BMW told Sky News that it is planning for a “hard complicated Brexit”, which could mean it moves all production out of the UK in the event of a no-deal Brexit. Speaking at the Paris motor show, chief financial officer Nicolas Peter said rumours of a UK government plan to revert to WTO rules after Brexit, but offer a bespoke zero-tariff deal to European car makers was all but impossible.


Falls across several sectors led the FTSE 100 to an overall loss yesterday, as a more strident tone over the possibility of a hard Brexit coming out of the Conservative party conference failed to lift investors’ moods. By close of play, the London market was down 21 points of 0.3% to finish at 7,474.55. This was matched by similar falls in sterling, which finished the day 0.4% lower against the dollar to $1.30, and 0.3% lower against the euro at €1.12.

In corporate news, both Royal Mail (down 8.38%) and Ryanair (down 1.22%) continued to nosedive, following their respective shock profit warnings on Monday. The hit to Ryanair in particular affected confidence in other airline stocks including easyJet (down 1.35%), where investors sold shares despite an agreement it had agreed with Virgin Atlantic over connections at London Gatwick.

Higher education publisher Pearson (down 3.87%) also suffered after research published by the ONS showed that additional earnings premium from taking a university degree had fall from 41% in 2004 to 24% in 2016 as the number of graduates has surged. A spokesperson from broker Liberum suggested investors were likely spooked by any potential fall in new students the findings may precipitate, citing falling numbers in the US between 2010 and 2018.

The oil giants were exceptions to an otherwise gloomy day, however, where a rise in the price of a barrel of brent crude above $85 led to gains for BP (up 0.29%), Shell (up 0.26%) and Premier Oil (up 2.50%) 

The latest Nationwide UK house price survey also struck an optimistic note, showing that home values rose by two per cent year-on-year in September.

Esure Group
UK Economic Announcements
(00.01) BRC Shop Price Index
(09.30) PMI Services
(15.30) Crude Oil Inventories (US)

Goodwin Plc

Intl. Economic Announcements
(08:55) PMI Composite (GER)
(08:55) PMI Services (GER)
(09:00) PMI Composite (EU)
(09:00) PMI Services (EU)
(10:00) Retail Sales (EU)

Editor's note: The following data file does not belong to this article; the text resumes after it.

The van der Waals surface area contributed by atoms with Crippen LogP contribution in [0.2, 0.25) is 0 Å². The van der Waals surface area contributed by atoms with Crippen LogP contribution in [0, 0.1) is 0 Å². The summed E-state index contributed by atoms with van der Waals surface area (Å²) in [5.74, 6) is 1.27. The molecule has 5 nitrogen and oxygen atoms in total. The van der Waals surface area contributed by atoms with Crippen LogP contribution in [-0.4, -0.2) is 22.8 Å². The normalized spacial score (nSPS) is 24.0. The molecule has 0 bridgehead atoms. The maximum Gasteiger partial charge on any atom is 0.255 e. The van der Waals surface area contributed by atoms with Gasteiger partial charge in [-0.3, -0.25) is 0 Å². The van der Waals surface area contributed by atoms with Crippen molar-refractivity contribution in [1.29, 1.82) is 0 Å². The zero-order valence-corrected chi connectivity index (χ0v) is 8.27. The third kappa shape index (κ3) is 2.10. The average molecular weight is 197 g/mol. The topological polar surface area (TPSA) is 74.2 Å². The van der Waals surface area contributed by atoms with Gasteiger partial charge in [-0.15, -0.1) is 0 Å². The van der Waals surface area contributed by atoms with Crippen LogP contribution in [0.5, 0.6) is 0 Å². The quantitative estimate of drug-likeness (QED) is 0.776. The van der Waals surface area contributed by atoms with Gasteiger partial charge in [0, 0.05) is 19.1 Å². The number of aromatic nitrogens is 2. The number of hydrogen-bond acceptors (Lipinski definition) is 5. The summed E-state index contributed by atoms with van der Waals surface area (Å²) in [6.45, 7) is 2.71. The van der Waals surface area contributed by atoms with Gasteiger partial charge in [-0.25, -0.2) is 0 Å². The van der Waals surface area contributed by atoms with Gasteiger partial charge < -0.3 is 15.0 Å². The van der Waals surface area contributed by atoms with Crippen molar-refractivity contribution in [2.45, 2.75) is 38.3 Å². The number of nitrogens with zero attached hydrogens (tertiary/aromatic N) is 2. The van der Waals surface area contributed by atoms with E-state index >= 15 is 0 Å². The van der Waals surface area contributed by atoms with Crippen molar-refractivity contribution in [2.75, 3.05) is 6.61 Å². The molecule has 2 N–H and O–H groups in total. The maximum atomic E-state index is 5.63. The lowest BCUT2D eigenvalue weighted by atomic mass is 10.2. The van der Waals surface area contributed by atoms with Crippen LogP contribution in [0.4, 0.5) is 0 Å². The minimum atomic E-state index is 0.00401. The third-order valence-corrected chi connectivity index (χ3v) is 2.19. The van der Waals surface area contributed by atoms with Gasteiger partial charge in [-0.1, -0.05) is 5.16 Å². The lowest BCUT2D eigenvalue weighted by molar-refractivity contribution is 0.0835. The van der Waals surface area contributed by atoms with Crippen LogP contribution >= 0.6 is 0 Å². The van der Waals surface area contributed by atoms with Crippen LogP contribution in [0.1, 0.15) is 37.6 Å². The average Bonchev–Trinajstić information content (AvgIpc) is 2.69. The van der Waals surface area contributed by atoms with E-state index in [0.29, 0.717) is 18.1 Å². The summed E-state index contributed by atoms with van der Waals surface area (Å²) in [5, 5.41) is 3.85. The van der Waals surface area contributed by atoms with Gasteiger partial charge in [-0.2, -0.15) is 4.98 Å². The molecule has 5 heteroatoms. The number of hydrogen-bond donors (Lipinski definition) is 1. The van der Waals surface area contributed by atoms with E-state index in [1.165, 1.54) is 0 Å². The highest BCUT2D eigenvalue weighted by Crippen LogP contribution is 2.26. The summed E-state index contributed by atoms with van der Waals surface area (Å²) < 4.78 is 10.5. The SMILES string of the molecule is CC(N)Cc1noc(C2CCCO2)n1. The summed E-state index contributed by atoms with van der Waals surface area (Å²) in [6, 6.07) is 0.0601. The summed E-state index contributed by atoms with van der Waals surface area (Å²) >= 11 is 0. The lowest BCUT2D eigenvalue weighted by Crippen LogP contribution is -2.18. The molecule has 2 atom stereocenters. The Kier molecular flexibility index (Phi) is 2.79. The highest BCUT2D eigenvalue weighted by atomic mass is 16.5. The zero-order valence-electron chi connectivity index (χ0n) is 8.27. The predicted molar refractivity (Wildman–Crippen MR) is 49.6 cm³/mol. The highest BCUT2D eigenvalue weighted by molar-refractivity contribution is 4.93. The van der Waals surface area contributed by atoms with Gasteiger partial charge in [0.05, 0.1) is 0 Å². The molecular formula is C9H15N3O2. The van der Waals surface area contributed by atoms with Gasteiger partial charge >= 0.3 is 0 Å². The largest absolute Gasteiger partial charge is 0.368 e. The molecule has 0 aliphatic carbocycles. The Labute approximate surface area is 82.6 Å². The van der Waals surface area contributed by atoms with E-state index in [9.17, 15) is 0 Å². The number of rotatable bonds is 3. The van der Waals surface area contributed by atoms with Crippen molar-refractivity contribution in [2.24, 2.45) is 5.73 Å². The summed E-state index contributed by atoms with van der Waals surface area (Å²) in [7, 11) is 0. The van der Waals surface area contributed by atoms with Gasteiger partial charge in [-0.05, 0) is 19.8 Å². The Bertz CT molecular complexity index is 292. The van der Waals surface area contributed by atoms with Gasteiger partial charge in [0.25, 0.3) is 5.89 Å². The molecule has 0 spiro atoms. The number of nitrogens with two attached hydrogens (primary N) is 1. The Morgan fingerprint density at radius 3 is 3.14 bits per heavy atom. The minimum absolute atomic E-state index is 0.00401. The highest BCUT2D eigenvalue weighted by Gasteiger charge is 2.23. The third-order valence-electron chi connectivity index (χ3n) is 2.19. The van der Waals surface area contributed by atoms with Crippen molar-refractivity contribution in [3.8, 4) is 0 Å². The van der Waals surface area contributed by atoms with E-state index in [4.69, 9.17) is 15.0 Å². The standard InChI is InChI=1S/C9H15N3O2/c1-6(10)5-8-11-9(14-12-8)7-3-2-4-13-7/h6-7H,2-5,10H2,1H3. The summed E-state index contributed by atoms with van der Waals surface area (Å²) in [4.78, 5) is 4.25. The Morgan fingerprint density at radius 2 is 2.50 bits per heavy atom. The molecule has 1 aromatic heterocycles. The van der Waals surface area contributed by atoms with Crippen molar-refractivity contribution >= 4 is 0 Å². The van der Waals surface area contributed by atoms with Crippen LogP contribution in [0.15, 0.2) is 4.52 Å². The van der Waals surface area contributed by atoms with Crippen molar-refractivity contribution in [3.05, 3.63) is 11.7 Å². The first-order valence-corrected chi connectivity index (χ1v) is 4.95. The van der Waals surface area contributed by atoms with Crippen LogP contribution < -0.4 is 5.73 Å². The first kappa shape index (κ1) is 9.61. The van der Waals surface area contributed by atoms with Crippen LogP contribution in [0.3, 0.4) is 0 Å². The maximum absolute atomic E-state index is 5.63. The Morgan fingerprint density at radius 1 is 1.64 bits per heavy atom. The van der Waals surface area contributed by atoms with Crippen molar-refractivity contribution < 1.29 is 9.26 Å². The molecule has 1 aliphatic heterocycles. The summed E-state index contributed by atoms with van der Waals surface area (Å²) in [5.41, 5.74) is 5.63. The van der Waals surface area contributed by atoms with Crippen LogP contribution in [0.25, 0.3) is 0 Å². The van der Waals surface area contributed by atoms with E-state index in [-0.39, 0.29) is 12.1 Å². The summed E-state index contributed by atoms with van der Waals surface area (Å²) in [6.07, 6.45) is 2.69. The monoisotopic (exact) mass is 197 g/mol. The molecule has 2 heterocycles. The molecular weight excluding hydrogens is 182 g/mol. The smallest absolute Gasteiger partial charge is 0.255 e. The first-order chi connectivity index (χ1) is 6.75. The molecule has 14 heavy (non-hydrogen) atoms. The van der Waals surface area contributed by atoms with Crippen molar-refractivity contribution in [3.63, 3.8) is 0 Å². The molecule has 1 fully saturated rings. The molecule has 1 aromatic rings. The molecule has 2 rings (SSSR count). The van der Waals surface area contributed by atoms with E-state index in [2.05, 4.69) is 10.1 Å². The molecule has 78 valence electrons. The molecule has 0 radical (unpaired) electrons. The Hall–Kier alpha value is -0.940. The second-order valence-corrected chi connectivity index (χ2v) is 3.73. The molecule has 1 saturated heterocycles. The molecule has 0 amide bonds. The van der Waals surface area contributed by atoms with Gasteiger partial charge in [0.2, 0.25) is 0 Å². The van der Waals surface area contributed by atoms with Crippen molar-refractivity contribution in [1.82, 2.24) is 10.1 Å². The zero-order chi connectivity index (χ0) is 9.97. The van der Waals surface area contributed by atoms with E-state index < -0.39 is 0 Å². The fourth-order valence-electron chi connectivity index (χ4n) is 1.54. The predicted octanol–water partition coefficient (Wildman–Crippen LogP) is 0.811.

(12:00) MBA Mortgage Applications (US)
(14:45) PMI Composite (US)
(14:45) PMI Services (US)
(15:00) ISM Non-Manufacturing (US)

Columns of Note

Ambrose Evans-Pritchard writes a personal testimony in the Daily Telegraph that Supreme Court nominee, Brett Kavanaugh, “lack judicial character and is unfit to serve”. Evans-Pritchard describes an encounter with Kavanugh in the mid-1990s when he was an Assistant Independent Council for the Starr investigation probing the Clintons, alleging he wilfully covered up evidence of homicide, witness tampering, and a conspiracy to violate civil rights in an FBI investigation. 

After months of delays, Katherine Griffiths writes in The Times that a reformed lenders’ financing group paid for RBS is finally inviting applications for grants from a £775 million fund. Griffiths predicts that the so-called Alternative Remedies Package, which is intended to benefit “the market as a whole”, will only incite a catfight among the big banks and questions over the needs of the British banking industry. She suggests greater investment in analytics would be a welcome start to help the likes of start-up Metro to roll out a greater physical presence beyond the computer screen or streets of the capital. (£)

Did you know?

Chindōgu is the Japanese art of creating gadgets that aren't useful, but aren't exactly useless either. Examples have included a train nap cap, sweet shoes, the butter stick, easy eye drop glasses, the umbrella tie and the baby mop. 

Parliamentary highlights 


House of Commons
In recess until Tuesday 9 October

House of Lords
In recess until Tuesday 9 October

Scottish Parliament

Portfolio Questions

Education and Skills

Justice Committee Debate


Members’ Business
75th Anniversary of Age Scotland – Sandra White


Scottish Parliament
General Questions

First Minister’s Questions

Members’ Business
Challenge Poverty Week – Elaine Smith

Ministerial Statement
Health and Care Update

Scottish Government Debate
Women and Girls in Sport Week